A Bayesian approach to excess volatility, short-term underreaction and long-term overreaction during financial crises

Xu GUO, Michael MCALEER, Wing Keung WONG, Lixing ZHU

Research output: Journal PublicationsJournal Article (refereed)Researchpeer-review

3 Citations (Scopus)

Abstract

In this paper, we introduce a new Bayesian approach to explain some market anomalies during financial crises and subsequent recovery. We assume that the earnings shock of an asset follows a random walk model with and without drift to incorporate the impact of financial crises. We further assume the earning shock follows an exponential family distribution to accommodate symmetric as well as asymmetric information. By using this model setting, we develop some properties on the expected earnings shock and its volatility, and establish properties of investor behavior on the stock price and its volatility during financial crises and the subsequent recovery. Thereafter, we develop properties to explain excess volatility, short-term underreaction, long-term overreaction, and their magnitude effects during financial crises and the subsequent recovery. We also explain why behavioral finance theory could be used to explain many of the asset pricing anomalies, but traditional asset pricing models cannot achieve this aim.
Original languageEnglish
Pages (from-to)346-358
Number of pages13
JournalNorth American Journal of Economics and Finance
Volume42
DOIs
Publication statusPublished - 1 Nov 2017
Externally publishedYes

Fingerprint

Bayesian approach
Underreaction
Financial crisis
Excess volatility
Overreaction
Assets
Asset pricing
Market anomalies
Investor behavior
Anomaly
Exponential family
Behavioral finance
Asset pricing models
Stock prices
Magnitude effect
Asymmetric information
Random walk model

Keywords

  • Bayesian model
  • Excess volatility
  • Financial crises
  • Magnitude effects
  • Representative and conservative heuristics
  • Underreaction and overreaction

Cite this

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title = "A Bayesian approach to excess volatility, short-term underreaction and long-term overreaction during financial crises",
abstract = "In this paper, we introduce a new Bayesian approach to explain some market anomalies during financial crises and subsequent recovery. We assume that the earnings shock of an asset follows a random walk model with and without drift to incorporate the impact of financial crises. We further assume the earning shock follows an exponential family distribution to accommodate symmetric as well as asymmetric information. By using this model setting, we develop some properties on the expected earnings shock and its volatility, and establish properties of investor behavior on the stock price and its volatility during financial crises and the subsequent recovery. Thereafter, we develop properties to explain excess volatility, short-term underreaction, long-term overreaction, and their magnitude effects during financial crises and the subsequent recovery. We also explain why behavioral finance theory could be used to explain many of the asset pricing anomalies, but traditional asset pricing models cannot achieve this aim.",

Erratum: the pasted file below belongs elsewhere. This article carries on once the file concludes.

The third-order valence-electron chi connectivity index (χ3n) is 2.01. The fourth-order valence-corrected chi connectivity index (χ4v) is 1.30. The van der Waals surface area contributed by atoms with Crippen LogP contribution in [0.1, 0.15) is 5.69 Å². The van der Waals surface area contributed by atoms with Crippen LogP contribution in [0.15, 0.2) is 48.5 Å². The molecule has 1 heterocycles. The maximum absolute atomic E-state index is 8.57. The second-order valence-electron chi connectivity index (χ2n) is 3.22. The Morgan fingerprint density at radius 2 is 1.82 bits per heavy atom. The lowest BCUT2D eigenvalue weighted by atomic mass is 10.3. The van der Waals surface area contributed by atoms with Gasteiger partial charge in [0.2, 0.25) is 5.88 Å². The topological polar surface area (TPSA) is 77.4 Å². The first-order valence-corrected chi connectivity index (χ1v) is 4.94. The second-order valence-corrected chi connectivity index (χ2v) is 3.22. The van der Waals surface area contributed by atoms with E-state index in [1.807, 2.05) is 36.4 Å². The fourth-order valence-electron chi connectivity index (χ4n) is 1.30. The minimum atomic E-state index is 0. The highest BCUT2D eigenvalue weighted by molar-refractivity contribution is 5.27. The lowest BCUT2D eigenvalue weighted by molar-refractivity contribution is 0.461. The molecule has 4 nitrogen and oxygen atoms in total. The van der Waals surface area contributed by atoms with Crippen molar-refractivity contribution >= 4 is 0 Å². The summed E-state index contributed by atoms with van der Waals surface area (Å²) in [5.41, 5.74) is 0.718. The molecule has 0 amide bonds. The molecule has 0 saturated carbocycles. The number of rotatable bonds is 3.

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A Bayesian approach to excess volatility, short-term underreaction and long-term overreaction during financial crises. / GUO, Xu; MCALEER, Michael; WONG, Wing Keung; ZHU, Lixing.

In: North American Journal of Economics and Finance, Vol. 42, 01.11.2017, p. 346-358.

Research output: Journal PublicationsJournal Article (refereed)Researchpeer-review

TY - JOUR

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AU - GUO, Xu

AU - MCALEER, Michael

AU - WONG, Wing Keung

AU - ZHU, Lixing

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AB - In this paper, we introduce a new Bayesian approach to explain some market anomalies during financial crises and subsequent recovery. We assume that the earnings shock of an asset follows a random walk model with and without drift to incorporate the impact of financial crises. We further assume the earning shock follows an exponential family distribution to accommodate symmetric as well as asymmetric information. By using this model setting, we develop some properties on the expected earnings shock and its volatility, and establish properties of investor behavior on the stock price and its volatility during financial crises and the subsequent recovery. Thereafter, we develop properties to explain excess volatility, short-term underreaction, long-term overreaction, and their magnitude effects during financial crises and the subsequent recovery. We also explain why behavioral finance theory could be used to explain many of the asset pricing anomalies, but traditional asset pricing models cannot achieve this aim.

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KW - Magnitude effects

KW - Representative and conservative heuristics

KW - Underreaction and overreaction

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